VIDEO - Mach2 Right Ascension Belt Adjustment


Harley Davidson
 

Astro-Physics Mach2 Equatorial Mount Right Ascension Belt Adjustment
https://www.youtube.com/watch?v=2YMXr6ewAjs

This is a followup video to the vibration I had on my Mach2 mounts RA axis.

tony


M Hambrick
 

Another great video Tony.

Like you, I have always been impressed to see how A-P machines so many of their parts from solid aluminum bar stock. 

That cogged belt is also impressive. The part number indicates that it is a 3 mm pitch belt. What is the width ? I am guessing that it is at least 3/8" wide. That seems to be more than strong enough for the application.

Mike


Roland Christen
 


That seems to be more than strong enough for the application.
It's overkill for sure. It is designed for significant power transmission, so should never stretch or wear out.

Rolando


-----Original Message-----
From: M Hambrick <mhambrick563@...>
To: main@ap-gto.groups.io
Sent: Tue, Jun 1, 2021 6:34 pm
Subject: Re: [ap-gto] VIDEO - Mach2 Right Ascension Belt Adjustment

Another great video Tony.

Like you, I have always been impressed to see how A-P machines so many of their parts from solid aluminum bar stock. 

That cogged belt is also impressive. The part number indicates that it is a 3 mm pitch belt. What is the width ? I am guessing that it is at least 3/8" wide. That seems to be more than strong enough for the application.

Mike

--
Roland Christen
Astro-Physics


M Hambrick
 

I am going off topic a little bit here, but many of us who started driving in the 1970's will remember the introduction of these toothed rubber timing belts in automobile engines. Prior to this the timing was always maintained with chain sprockets.

Belt driven engine timing got a really bad rap in the US, and deservedly so because the US carmakers chose to introduce this concept on the really cheap cars like the Chevy Vega, Ford pinto, etc. The life expectancy of these timing belts was supposed to be about 30,000 miles. I was working as an auto mechanic in those days, and our shop saw a lot of cars come in with engines that had to be almost completely rebuilt because the timing belts broke while the cars were going down the road at 55 mph.

In the late 1980's a new type of hydrogenated nitrile rubber was introduced onto the market that was designed for use in hot, oily environments, and most of the timing belts were converted over to this new polymer. I think that Kevlar also showed up at about the same time. Now, most timing belts will last at least 100,000 miles.

Mike


Joseph Beyer
 

Interestingly the belt seems to be the astronomical mount equivalent as the drive belt on…Harley Davidsons.  Probably no relation.  The drive belts on the motorcycles have a service life of 60-100K miles.  My guess is the belt on the Mach2 lives in a much kinder environment and the life span will reflect it.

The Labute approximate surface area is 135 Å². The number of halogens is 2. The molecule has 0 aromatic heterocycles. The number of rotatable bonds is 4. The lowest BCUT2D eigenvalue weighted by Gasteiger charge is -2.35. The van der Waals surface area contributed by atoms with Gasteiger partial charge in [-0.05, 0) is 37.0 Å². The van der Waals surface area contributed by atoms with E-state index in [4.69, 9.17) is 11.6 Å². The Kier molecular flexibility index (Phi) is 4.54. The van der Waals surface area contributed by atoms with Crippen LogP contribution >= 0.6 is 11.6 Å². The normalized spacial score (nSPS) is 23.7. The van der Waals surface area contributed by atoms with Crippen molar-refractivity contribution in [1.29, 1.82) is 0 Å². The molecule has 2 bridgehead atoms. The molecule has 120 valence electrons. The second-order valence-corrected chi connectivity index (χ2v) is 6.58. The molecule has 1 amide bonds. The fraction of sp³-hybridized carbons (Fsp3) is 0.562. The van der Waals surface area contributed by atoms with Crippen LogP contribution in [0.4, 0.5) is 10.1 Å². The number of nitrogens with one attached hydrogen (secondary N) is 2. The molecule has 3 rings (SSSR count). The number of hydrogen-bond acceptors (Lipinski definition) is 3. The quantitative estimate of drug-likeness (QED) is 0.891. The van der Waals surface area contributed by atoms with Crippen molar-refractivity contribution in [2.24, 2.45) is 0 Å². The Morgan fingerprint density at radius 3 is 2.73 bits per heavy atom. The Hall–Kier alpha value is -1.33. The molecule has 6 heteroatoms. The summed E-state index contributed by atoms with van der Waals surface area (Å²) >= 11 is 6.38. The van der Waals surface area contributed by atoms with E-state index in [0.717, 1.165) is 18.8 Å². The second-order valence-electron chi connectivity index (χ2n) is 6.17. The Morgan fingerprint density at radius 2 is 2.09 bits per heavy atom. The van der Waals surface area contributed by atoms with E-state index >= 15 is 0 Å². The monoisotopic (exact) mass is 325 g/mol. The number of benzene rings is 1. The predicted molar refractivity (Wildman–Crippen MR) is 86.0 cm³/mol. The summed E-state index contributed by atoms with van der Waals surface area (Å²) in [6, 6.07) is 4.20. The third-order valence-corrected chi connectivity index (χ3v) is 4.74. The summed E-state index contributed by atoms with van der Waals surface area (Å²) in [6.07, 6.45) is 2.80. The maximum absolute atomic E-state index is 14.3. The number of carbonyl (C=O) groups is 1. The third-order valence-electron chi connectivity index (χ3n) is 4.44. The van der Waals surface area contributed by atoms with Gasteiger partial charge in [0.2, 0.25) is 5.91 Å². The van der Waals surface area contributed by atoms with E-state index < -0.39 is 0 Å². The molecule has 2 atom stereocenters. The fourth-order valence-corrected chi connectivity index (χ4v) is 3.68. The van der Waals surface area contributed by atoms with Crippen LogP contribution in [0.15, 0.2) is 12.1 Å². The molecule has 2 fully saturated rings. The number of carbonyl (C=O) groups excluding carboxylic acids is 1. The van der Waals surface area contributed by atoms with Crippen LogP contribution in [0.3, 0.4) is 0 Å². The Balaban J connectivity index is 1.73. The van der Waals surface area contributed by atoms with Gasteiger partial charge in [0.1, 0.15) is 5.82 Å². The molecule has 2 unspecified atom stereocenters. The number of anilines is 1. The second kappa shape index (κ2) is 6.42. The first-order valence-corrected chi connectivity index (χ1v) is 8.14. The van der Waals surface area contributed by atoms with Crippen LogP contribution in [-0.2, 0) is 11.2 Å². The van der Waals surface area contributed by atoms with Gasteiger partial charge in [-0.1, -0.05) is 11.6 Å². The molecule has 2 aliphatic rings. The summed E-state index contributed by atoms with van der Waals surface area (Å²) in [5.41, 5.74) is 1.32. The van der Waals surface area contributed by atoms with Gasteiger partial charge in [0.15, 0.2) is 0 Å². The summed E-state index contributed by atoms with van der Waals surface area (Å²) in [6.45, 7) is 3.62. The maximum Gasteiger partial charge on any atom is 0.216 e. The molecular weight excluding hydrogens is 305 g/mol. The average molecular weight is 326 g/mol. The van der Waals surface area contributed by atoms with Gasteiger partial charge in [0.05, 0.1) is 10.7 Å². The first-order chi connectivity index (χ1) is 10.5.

On Jun 1, 2021, at 6:06 PM, M Hambrick <mhambrick563@...> wrote:

I am going off topic a little bit here, but many of us who started driving in the 1970's will remember the introduction of these toothed rubber timing belts in automobile engines. Prior to this the timing was always maintained with chain sprockets.

Belt driven engine timing got a really bad rap in the US, and deservedly so because the US carmakers chose to introduce this concept on the really cheap cars like the Chevy Vega, Ford pinto, etc. The life expectancy of these timing belts was supposed to be about 30,000 miles. I was working as an auto mechanic in those days, and our shop saw a lot of cars come in with engines that had to be almost completely rebuilt because the timing belts broke while the cars were going down the road at 55 mph.

In the late 1980's a new type of hydrogenated nitrile rubber was introduced onto the market that was designed for use in hot, oily environments, and most of the timing belts were converted over to this new polymer. I think that Kevlar also showed up at about the same time. Now, most timing belts will last at least 100,000 miles.

Mike


Harley Davidson
 

Thank you Mike!

tony

On 6/1/2021 7:34 PM, M Hambrick wrote:
Another great video Tony.

Like you, I have always been impressed to see how A-P machines so many of their parts from solid aluminum bar stock. 

That cogged belt is also impressive. The part number indicates that it is a 3 mm pitch belt. What is the width ? I am guessing that it is at least 3/8" wide. That seems to be more than strong enough for the application.

Mike


M Hambrick
 

Hi Tony

There was something else I noticed in your video that got my attention. Your counterweights have the bronze inserts in them. Are these older counterweights, or did you get them with your Mach 2 mount ?

Those bronze inserts significantly reduce the noise generated from installing and removing the counterweights.

Mike


Harley Davidson
 

You are correct Mike. They are the older design CW's.

tony

On 6/3/2021 10:02 AM, M Hambrick wrote:
Hi Tony

There was something else I noticed in your video that got my attention. Your counterweights have the bronze inserts in them. Are these older counterweights, or did you get them with your Mach 2 mount ?

Those bronze inserts significantly reduce the noise generated from installing and removing the counterweights.

Mike